• A self-directed order and return system would give Hertz and Avis a way to combat the loss of market share over the years to Lyft (LYFT) and Uber (UBER).
  • The fleet approach of the rental car business would allow for more rapid product rollout with potential cost sharing between Hertz and Apple.
  • It provides yet another platform for Apple iTunes and movie streaming revenue even as Tesla (NASDAQ:TSLA) announced its entry into music streaming last month.
  • Advocates of autonomous driving say these systems can be many times safer than human drivers. Unfamiliarity with new rental vehicles may also be a contributor to higher incident rates with rental cars. This anticipated safety improvement not only reduces insurance and replacement costs, but may also contribute to less wear and tear on the rental vehicles themselves. So these substantial reductions in physical depreciation rates and maintenance costs could represent significant margin improvements.
  • Fleet communication, tracking and movement could be more easily coordinated to meet demand, avoid congestion, and result in tremendous efficiency improvements not constrained by human labor and operating hours.

The value depends on the deal

We know that Alphabet by way of their self-driving unit, Waymo, has entered into an agreement with Avis Budget Group. We know that Apple now has a similar agreement with Hertz's Donlen fleet-management unit.

Ultimately, any reasonable valuation depends on the specifics of these agreements. Will Hertz be a maintenance and storage facility for Apple autonomous cars? Or will the rental companies find a way to leverage their international facilities and fleet management experience to gain a competitive advantage with the evolving autonomous driving systems?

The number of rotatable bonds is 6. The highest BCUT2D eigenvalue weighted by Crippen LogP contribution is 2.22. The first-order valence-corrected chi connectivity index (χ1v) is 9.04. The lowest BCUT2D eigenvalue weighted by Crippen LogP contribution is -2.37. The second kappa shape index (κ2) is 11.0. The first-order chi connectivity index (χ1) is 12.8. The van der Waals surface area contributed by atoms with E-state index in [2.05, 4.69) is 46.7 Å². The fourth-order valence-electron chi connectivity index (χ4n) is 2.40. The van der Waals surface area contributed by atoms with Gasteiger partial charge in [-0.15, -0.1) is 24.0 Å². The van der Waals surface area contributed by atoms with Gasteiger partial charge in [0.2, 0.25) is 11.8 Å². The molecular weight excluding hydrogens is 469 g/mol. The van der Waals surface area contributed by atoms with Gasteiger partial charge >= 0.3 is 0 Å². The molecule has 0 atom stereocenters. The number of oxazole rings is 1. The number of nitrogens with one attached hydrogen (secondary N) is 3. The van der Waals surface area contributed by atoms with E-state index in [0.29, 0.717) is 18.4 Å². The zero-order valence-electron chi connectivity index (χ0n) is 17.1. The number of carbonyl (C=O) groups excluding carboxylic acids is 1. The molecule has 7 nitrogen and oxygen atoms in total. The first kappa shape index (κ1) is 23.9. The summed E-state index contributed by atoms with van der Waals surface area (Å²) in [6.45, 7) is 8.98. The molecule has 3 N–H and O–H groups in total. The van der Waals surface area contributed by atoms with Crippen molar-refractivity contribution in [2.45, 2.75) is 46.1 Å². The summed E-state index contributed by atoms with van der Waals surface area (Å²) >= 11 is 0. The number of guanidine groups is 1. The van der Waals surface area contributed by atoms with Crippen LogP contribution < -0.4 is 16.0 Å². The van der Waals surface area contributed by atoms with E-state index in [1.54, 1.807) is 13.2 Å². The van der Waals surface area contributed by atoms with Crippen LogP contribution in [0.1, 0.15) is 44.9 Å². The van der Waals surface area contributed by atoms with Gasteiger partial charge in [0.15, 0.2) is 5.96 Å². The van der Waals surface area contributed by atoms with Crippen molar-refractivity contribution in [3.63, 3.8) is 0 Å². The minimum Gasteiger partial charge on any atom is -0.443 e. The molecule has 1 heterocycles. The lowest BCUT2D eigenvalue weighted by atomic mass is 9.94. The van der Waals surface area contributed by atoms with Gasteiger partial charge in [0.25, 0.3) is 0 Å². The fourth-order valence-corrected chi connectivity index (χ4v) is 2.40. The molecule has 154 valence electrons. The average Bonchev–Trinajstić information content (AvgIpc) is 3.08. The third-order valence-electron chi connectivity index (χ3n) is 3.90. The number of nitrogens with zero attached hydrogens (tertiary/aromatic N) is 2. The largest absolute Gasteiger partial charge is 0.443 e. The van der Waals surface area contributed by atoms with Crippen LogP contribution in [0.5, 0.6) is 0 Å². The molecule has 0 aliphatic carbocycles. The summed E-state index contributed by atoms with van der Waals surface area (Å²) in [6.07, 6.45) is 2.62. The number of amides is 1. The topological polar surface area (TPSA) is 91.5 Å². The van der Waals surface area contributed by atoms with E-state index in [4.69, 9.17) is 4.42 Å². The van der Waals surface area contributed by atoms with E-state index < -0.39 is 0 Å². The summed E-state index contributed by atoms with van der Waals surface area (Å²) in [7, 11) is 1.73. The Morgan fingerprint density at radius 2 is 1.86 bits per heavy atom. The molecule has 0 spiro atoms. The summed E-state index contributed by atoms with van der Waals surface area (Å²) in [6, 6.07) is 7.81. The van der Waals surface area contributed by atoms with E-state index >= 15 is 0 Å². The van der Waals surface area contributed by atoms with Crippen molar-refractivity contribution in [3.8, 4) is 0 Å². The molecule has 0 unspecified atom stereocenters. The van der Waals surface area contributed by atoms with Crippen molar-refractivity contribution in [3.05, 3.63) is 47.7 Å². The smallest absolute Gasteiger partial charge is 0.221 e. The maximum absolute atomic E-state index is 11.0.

"Don't expect any of these recent partnership agreements to be long-lived, entirely exclusive, or without an escape clause," McPherson, the automated vehicle consultant, said. "Parties will use the relationships to learn complementary businesses, try out what works, and try to be first to market with an end-to-end solution. The prize for being first-to-market with a safe, profitable autonomous vehicle is beyond estimation, but at the very least, that company will be worth as much Uber's valuation." ~ TheVerge.com

An Uber valuation may be an overly optimistic outlook in a competitive growth market with major automotive companies becoming significant entrants into the autonomous market as well. The objective reality is that competition in this segment now spans players from across GM (NYSE:GM), Ford (NYSE:F), Tesla, Alphabet, Apple, Hertz, and Avis with many other competitors in between. All told maybe the 45% short ratios are overly pessimistic about shifting paradigms and a fair valuation involves meaningful growth and profits for Hertz in the near future. One thing remains clear, the momentum characteristics for price breakout have been very strong.

Disclosure: I am/we are long HTZ.

I wrote this article myself, and it expresses my own opinions. I am not receiving compensation for it (other than from Seeking Alpha). I have no business relationship with any company whose stock is mentioned in this article.